KUOW, Dec. 13, 2013: China Imposes First-Ever West Coast Shellfish Ban […] China has suspended imports of shellfish from the west coast of the United States — an unprecedented move […] China said it decided to impose the ban after recent shipments of geoduck clams from Northwest waters were found by its own government inspectors to have high levels of arsenic and a toxin that causes paralytic shellfish poisoning. The restriction took effect last week and China’s government says it will continue indefinitely. It applies to clams, oysters and all other two-shelled bivalves harvested from the waters of Washington, Oregon, Alaska and Northern California. […] “It’s had an incredible impact,” said George Hill, the geoduck harvest coordinator for Puget Sound’s Suquamish Tribe. “A couple thousand divers out of work right now.” […] Officials say the investigation is ongoing but the closure could last for months.
Northwest Public Radio, Dec. 13, 2013: China has closed its doors to all imports of West coast shellfish. Chinese officials tested samples of geoduck clams and found elevated levels of arsenic and a toxin that causes Paralytic Shellfish Poisoning. […] Jerry Borchert is in charge of monitoring toxins in shellfish for the Washington Department of Health. He says China’s actions are unusual. […] “They’ve never done anything like that that I’ve ever seen since I’ve been here where they would not allow shellfish from this entire area based on potentially two areas or maybe just one area, we don’t really know yet.” Last year the U.S. exported more than half a billion dollars worth of shellfish – with China as its biggest customer. […] There’s no telling when China will lift its import ban, but shellfish on the market in the U.S. are safe to eat.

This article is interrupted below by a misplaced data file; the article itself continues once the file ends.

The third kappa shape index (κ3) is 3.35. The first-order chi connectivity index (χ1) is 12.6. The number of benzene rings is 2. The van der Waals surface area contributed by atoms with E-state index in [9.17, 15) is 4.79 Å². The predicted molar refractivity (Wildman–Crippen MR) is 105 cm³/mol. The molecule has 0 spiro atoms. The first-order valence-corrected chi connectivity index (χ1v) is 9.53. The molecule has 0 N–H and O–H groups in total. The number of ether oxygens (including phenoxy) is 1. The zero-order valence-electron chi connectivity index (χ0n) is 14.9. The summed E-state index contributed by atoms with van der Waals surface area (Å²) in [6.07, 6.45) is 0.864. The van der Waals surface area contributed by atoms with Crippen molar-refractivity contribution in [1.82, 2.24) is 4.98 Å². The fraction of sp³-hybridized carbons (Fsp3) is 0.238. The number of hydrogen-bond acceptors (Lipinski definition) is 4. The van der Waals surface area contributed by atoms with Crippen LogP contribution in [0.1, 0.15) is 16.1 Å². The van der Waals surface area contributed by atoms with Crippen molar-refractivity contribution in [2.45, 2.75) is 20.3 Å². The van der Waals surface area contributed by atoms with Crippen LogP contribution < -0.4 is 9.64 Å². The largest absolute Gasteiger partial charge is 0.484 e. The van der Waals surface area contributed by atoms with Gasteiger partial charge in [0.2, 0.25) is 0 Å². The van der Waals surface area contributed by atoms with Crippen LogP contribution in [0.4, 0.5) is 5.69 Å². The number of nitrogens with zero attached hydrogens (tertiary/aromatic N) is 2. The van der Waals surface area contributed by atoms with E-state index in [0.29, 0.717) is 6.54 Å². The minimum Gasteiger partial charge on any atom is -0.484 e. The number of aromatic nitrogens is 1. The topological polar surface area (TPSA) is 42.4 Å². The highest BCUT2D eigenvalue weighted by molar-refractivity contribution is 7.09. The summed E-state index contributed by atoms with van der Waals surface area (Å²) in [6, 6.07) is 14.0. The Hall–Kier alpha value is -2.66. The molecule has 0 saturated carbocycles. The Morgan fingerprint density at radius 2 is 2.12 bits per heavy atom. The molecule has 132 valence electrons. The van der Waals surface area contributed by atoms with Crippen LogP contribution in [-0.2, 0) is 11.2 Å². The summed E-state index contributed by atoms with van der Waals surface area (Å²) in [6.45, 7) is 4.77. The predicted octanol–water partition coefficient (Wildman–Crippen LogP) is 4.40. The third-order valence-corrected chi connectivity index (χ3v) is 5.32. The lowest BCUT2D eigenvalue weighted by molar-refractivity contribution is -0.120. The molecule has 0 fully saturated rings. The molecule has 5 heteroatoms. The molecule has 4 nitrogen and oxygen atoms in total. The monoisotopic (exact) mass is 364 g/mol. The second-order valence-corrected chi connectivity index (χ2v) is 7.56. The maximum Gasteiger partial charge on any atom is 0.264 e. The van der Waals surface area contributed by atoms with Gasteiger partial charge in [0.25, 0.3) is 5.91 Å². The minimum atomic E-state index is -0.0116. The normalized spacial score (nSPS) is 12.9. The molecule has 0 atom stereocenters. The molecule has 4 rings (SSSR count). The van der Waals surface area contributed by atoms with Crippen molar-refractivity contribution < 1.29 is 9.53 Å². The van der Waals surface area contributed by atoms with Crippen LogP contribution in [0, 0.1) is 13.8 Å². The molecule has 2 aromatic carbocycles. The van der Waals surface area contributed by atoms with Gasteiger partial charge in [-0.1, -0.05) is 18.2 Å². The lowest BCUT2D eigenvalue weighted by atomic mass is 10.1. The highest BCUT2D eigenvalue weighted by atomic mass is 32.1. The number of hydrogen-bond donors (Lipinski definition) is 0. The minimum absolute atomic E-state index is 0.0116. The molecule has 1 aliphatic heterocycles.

The Olympian, Nov. 24, 2013: […] Fans of razor clams will have plenty of opportunities to dig if tests show clams are safe to eat. A weeklong dig is scheduled to begin Saturday at four beaches. […] In response to questions from diggers, the state said that in tests done to date, no fish or shellfish off the Pacific coast have radioactive contamination that would pose a risk to people who eat them. Dan Ayres, the coastal shellfish manager for the state Department of Fish and Wildlife, said he has heard from people that razor clams might be contaminated with radioactive material from the damaged nuclear power plant in Fukushima, Japan. […] The Health Department has test albacore tuna caught in the waters off the Pacific coast, one from before the Fukushima disaster and one caught after. In addition, the department has tested one salmon, one steelhead, as well as razor clams and other shellfish after the Fukushima disaster. […]